Den folgenden (gekürzten) Artikel habe ich im Original für die "Organ Grinder News" der British Organ Grinders Association verfasst, ich denke, eine Rückübersetzung ist nicht notwendig:
A great work of english Craftsmanship - Covent Garden
Since Covent Garden ("CG") is a quite interesting piece of work, I would like to give a brief history of that organ in the following. Even nowadays You will see CG virtually when visiting Ian Aldermanīs website www.barrelorgan.org - itīs the golden and red coloured organ on the "flying noteband"!
Ian Alderman and Roy Davies built CG as a 20-noteband organ about 20 years ago (First Photograph by courtesy of Ian Alderman). As Ian told me, it was originally laid out as a 20 with three ranks of pipes and it had 8', 4' and 2' , but it afterwards was extended to 26 notes by the builders because the owner decided to expand the ranks. That owner was Derek Jones, well known organ pipe builder in England and abroad, from Norfolk. Derek as a professional metal pipe builder added an enormous amount of pipes, which now form three more ranks. That added pipework is really unique and quite exquisite. After adding those further three ranks Derek also had to rebuilt the complete action of the organ, which nowadays can be seen as his work. Since he was a fine craftsman that action also is made very good. The layout of the pipes as Derek transformed it is shown in the third picture. Maybe Youīll notice that even the bottom music was turned by 180 degrees and rearranged again to place the additional pipes (ref. Picture 2)! Derek unfortunately died in 2006 before he could finish his job on CG in full. Afterwards Dennis B. bought CG from Derekīs widow Joyce and completed the works with the help of his professional organ builderīs friends. Since the old casework was damaged during the modifications Derek made, CG was cased new and since all of the actors where aware of what Covent Garden should mean - not the opera, but the fruit and vegetable market - it was decorated in that theme as You see on the second picture.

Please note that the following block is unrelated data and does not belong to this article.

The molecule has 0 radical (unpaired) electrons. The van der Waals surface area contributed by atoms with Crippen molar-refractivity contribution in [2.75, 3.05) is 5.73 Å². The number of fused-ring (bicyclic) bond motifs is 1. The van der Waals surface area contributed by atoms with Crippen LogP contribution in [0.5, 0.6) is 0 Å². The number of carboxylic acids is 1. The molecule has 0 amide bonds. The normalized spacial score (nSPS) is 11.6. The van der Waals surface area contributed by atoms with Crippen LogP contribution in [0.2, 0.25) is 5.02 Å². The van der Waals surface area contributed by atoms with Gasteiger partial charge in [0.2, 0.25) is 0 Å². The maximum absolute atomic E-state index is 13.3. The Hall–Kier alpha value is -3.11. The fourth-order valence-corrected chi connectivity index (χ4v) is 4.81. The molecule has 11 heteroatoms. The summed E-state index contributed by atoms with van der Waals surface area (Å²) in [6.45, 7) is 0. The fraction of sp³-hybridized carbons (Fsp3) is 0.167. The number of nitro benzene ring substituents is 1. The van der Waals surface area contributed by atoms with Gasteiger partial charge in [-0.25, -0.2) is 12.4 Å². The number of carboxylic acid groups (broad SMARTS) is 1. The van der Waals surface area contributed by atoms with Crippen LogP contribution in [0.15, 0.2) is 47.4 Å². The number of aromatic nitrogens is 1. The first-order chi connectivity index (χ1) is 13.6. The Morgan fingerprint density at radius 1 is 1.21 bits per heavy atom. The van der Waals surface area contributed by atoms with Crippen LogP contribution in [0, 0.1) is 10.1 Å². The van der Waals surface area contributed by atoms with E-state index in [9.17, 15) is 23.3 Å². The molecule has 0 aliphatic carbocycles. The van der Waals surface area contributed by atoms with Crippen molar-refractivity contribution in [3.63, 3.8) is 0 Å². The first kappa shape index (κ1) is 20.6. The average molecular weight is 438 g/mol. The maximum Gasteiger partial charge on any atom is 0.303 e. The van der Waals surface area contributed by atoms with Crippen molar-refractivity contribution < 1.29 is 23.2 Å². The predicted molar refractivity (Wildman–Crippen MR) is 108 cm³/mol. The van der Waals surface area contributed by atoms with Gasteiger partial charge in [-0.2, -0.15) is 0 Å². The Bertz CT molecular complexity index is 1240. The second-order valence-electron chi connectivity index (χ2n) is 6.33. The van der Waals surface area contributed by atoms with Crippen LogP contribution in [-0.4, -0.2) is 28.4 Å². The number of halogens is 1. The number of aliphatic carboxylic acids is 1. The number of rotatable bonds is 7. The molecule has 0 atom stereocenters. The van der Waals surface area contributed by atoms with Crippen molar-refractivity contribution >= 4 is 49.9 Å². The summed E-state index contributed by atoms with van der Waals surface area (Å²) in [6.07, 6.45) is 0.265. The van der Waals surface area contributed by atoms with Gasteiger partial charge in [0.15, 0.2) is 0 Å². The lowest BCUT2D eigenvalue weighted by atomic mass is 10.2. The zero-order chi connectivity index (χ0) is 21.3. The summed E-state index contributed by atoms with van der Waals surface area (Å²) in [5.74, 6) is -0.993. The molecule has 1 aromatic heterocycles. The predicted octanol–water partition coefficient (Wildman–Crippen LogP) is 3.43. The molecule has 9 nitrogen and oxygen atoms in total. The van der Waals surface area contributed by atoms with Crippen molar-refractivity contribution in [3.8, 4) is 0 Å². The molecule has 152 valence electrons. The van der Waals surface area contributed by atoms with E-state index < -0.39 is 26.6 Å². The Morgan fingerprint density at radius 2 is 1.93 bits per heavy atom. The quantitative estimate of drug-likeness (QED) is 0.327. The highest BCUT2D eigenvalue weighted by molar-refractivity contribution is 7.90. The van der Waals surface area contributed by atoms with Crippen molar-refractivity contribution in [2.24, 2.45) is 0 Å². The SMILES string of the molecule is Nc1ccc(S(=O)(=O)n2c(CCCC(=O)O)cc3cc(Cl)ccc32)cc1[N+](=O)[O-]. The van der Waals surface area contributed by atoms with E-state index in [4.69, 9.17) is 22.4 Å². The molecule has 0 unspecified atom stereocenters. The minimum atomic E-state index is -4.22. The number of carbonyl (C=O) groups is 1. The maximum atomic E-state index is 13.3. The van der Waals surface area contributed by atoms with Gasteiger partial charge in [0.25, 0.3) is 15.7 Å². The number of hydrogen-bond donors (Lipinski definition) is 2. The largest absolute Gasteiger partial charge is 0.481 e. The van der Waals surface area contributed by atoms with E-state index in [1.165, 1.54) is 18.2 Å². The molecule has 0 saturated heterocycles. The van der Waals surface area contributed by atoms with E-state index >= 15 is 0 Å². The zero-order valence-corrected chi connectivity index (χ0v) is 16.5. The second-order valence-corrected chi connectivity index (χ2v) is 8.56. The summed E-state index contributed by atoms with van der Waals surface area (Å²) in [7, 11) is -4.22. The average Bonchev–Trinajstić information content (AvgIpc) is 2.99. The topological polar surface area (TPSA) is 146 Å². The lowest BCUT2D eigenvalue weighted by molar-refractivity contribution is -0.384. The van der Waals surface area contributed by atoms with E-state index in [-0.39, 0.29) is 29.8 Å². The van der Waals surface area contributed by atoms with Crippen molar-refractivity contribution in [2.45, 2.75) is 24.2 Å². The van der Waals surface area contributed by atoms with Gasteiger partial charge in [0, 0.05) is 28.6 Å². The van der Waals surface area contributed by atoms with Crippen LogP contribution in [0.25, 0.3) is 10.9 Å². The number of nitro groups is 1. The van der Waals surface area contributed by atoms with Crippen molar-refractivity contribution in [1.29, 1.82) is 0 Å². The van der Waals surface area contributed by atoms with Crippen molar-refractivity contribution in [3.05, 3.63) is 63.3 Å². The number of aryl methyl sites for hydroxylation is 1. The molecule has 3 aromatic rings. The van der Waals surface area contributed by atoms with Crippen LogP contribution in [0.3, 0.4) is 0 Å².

Helga and me are quite happy with CG as our "English organ" - even if You have to give a very good look to the bellows and the stops Youīre playing, because CG tends to feeble due to the lot of responding pipework. In fact, in our correspondence Ian expected that to be a little bit difficult without a bigger wind supply but I still refuse to rebuild that organ for a fourth time. Itīs unique sound is fascinating and I still think this to be all of their builders intention: On organ "recalling the sounds of classical English chamber organs" as Ian Alderman wrote to me - thatīs what it was build as and in our opinion still is.